TED Conversations

This conversation is closed.

why does the government have all the power and the people have none

this country was based on one thing freedom and the freedom of the people made this country to what it is today i believe that we are in a time when that is being threatened with people in power staying in power and only selecting the few to get in this cuts everyone one else out and in the end will lead to the demise of this country.
what do u think when you hear this?


Showing single comment thread. View the full conversation.

  • Jul 12 2012: Well, I think that there are a number of ways to approach your question.In fact 'we the people' do have the power to change our governments if we wish to. A couple of things about that. The electoral process is our accepted way of making change. For people who want a change in face of leadership, or cosmetic change by way of new or altered laws, that system, in a geberal way, satisfies there need to have a voice. For others who yearn for more significant, or radical change, voting for change isn't an immediate or powerful enough tool.
    That democratis government is riddled with corruption, and that it requires a lot of 'back room dealing' in order to 'get things done', is difficult to dispute. However, since the human invention of government, that has always been the case, and it isn't likely to change. Neither is the reality that societies will always need some form of representative government.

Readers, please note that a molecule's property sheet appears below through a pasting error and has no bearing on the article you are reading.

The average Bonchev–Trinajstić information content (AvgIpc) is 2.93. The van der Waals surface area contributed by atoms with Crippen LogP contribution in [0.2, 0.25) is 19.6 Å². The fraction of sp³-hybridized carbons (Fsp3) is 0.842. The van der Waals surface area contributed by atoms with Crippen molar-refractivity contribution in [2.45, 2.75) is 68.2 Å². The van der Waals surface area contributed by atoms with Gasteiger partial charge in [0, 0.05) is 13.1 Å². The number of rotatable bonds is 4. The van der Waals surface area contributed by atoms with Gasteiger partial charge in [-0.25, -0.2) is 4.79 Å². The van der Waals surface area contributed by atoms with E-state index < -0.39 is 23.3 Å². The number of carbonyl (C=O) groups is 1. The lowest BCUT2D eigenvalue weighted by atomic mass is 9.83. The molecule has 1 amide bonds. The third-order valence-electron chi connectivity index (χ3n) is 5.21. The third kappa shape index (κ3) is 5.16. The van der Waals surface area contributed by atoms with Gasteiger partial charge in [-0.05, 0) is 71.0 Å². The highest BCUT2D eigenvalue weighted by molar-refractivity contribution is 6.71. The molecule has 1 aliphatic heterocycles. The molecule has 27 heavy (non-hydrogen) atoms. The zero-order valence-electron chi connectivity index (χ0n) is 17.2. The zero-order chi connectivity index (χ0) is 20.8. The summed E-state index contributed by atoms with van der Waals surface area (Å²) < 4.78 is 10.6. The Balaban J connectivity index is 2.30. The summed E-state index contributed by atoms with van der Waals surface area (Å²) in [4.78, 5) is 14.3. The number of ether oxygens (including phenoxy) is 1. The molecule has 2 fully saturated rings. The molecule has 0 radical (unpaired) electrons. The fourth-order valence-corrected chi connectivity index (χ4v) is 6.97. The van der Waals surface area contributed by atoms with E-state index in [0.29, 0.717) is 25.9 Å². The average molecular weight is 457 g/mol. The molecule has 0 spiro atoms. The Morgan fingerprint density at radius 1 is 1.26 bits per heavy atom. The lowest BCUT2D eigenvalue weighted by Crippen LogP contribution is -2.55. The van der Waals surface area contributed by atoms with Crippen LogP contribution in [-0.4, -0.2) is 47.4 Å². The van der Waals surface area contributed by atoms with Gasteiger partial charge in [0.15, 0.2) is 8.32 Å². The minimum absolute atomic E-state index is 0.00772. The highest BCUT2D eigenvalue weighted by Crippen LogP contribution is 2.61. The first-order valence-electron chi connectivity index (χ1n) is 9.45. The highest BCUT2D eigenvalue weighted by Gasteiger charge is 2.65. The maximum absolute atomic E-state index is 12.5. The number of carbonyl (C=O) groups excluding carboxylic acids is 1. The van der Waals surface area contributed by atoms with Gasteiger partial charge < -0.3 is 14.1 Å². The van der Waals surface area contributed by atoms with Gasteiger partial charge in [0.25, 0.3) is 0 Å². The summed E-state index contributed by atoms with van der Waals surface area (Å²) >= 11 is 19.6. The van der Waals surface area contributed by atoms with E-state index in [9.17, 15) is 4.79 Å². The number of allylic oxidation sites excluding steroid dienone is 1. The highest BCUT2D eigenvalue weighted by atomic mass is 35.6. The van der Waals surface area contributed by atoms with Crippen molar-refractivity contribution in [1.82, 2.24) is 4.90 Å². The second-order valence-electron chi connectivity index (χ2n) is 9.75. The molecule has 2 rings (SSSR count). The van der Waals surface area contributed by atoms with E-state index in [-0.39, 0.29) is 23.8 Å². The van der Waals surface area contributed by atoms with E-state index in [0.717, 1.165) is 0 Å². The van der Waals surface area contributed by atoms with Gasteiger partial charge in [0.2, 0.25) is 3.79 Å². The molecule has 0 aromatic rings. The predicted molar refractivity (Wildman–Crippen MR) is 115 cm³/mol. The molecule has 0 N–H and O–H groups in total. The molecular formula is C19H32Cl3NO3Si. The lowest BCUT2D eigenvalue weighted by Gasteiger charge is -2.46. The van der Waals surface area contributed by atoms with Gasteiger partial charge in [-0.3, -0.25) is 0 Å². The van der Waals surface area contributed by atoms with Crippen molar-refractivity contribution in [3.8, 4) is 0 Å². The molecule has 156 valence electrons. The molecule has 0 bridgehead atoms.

In our modern world, particularly in 'civilized' North America, revolution by the populace hasn't been a cause for fear in a couple of centuries. The power of the 'people' to control governments has waned as our prosperity and populations have grown, to the point where elections have become a sham as an indicator of our freedom. Society has evolved to the point where we are such that wealth, not public opinion is the avenue to real power, and that isn't likely to change any time soon.
    The only real power that 'the people' have .to engender real change is to break laws; in effect, to take up arms if necessary against the government that rules them.Libya, Egypt and Syria are countries where 'the people' have done and are doing just that. In North America, 'the people', vastly over-fed and living reasonably comfortable lives in a culture of corporate led consumerism, are unlikely to take the revolutionary path in any significant numbers. In effect, we capitulate our freedom and deeper desires for human expression to the power of government, corporations, and the wealthy

Showing single comment thread. View the full conversation.